[Note from Cal: When you hear, "this kid is a credentialed sports journalist featured in the New York Daily News," your first instinct is to think he's a prodigy and a genius. But when you then learn the details of his real story -- as with most such "gee whiz" student tales -- you realize the path was more humble. He choose something interesting and followed through. He then asked, "what's next?" This isn't easy. And it requires quite a bit of confidence. But what's important is that it's not nearly as stressful as what most ambitious young people put themselves through during this process.]

Your Career is Not a Disney Movie

August 17th, 2013 · 29 comments

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Believe in Your (Animated) Self

A reader recently sent me an article from The Atlantic. It was titled (quite descriptively): You Can Do Anything: Must Every Kids’ Movie Reinforce the Cult of Self-Esteem?

The writer, Luke Epplin, points out that modern animated kids films have largely fallen into a formulaic rut:

“[The protagonists are] anthropomorphized outcasts who must overcome the restrictions of their societies or even species to realize their impossible dreams.”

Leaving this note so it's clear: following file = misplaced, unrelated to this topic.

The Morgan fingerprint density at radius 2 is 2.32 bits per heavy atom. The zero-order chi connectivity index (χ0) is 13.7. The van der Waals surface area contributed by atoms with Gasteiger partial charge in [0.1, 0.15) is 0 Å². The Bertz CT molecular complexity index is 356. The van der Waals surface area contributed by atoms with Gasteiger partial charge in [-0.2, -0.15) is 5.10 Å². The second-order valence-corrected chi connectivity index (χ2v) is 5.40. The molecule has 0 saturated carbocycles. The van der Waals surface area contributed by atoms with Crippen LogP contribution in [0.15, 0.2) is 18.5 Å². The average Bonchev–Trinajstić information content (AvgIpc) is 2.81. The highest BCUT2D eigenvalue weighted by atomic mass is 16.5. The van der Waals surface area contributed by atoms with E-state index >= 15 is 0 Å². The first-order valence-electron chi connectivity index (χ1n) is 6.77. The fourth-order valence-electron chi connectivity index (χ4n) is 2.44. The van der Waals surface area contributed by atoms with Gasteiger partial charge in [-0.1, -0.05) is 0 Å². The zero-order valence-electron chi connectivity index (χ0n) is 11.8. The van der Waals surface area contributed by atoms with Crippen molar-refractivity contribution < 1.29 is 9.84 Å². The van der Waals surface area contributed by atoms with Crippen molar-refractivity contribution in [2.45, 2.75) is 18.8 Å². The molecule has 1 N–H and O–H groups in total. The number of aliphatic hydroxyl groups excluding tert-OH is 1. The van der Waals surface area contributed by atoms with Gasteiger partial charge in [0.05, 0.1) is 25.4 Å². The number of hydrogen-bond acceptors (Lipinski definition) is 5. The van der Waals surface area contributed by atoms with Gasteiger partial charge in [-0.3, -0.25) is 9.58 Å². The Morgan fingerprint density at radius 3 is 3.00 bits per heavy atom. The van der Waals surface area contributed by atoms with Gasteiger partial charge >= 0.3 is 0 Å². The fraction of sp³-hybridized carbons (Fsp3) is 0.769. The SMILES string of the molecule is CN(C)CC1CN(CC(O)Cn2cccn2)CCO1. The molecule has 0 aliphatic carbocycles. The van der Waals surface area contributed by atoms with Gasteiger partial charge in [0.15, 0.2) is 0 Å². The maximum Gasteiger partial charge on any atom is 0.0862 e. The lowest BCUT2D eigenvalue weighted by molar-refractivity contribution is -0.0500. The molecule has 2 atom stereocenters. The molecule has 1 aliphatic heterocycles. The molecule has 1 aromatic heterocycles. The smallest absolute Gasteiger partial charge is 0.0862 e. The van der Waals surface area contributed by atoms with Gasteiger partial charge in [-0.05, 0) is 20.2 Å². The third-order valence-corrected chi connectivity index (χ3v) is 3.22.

In these movies, explains Epplin:

“[I]t’s the naysaying authority figures who need to be enlightened about the importance of never giving up on your dreams, no matter how irrational, improbable, or disruptive to the larger community…Following one’s dreams necessarily entrails the pursuit of the extraordinary in these films. The protagonists  sneer at the mundane, repetitive work performed by their unimaginative peers.”

It’s believing in one’s self, for example, that allows a fat panda to become a Kung Fu master, a to rat become an accomplished chef, and a creaky crop duster to become a world class racer — after only a bare minimum of training and essentially no experience.

The fools in these movies are those poor suckers who wasted their time practicing when all they really needed was a pep talk.

G-Rated Career Thinking

Epplin draws a connection between this narrative device and the rise of the cult of self-esteem among young children. I’m interested, however, in a different (and equally disturbing) connection.

These (literally) childish plot devices are eerily similar to the popular conversations surrounding career planning. The passion culture tells us that the key to an extraordinary life is to look deep, be true to your inner passion, and courageously ignore the naysayers as you pursue your dream.

Here’s a quote, for example, from a popular career guide:

“You see, I believe you already have everything you need inside of you. You are good enough the way you are. You’ve simply learned ideas that keep you from living up to your full potential.”

Here’s another quote, this one from one of the growing number of lifestyle design blogs:

“[D]eep down in the chambers of your heart where your personal legend lives, you know you were meant to change the world.”

It’s easy to imagine these quips coming out of the mouth of an anthropomorphized panda bear or kindly puffer fish in a Disney movie.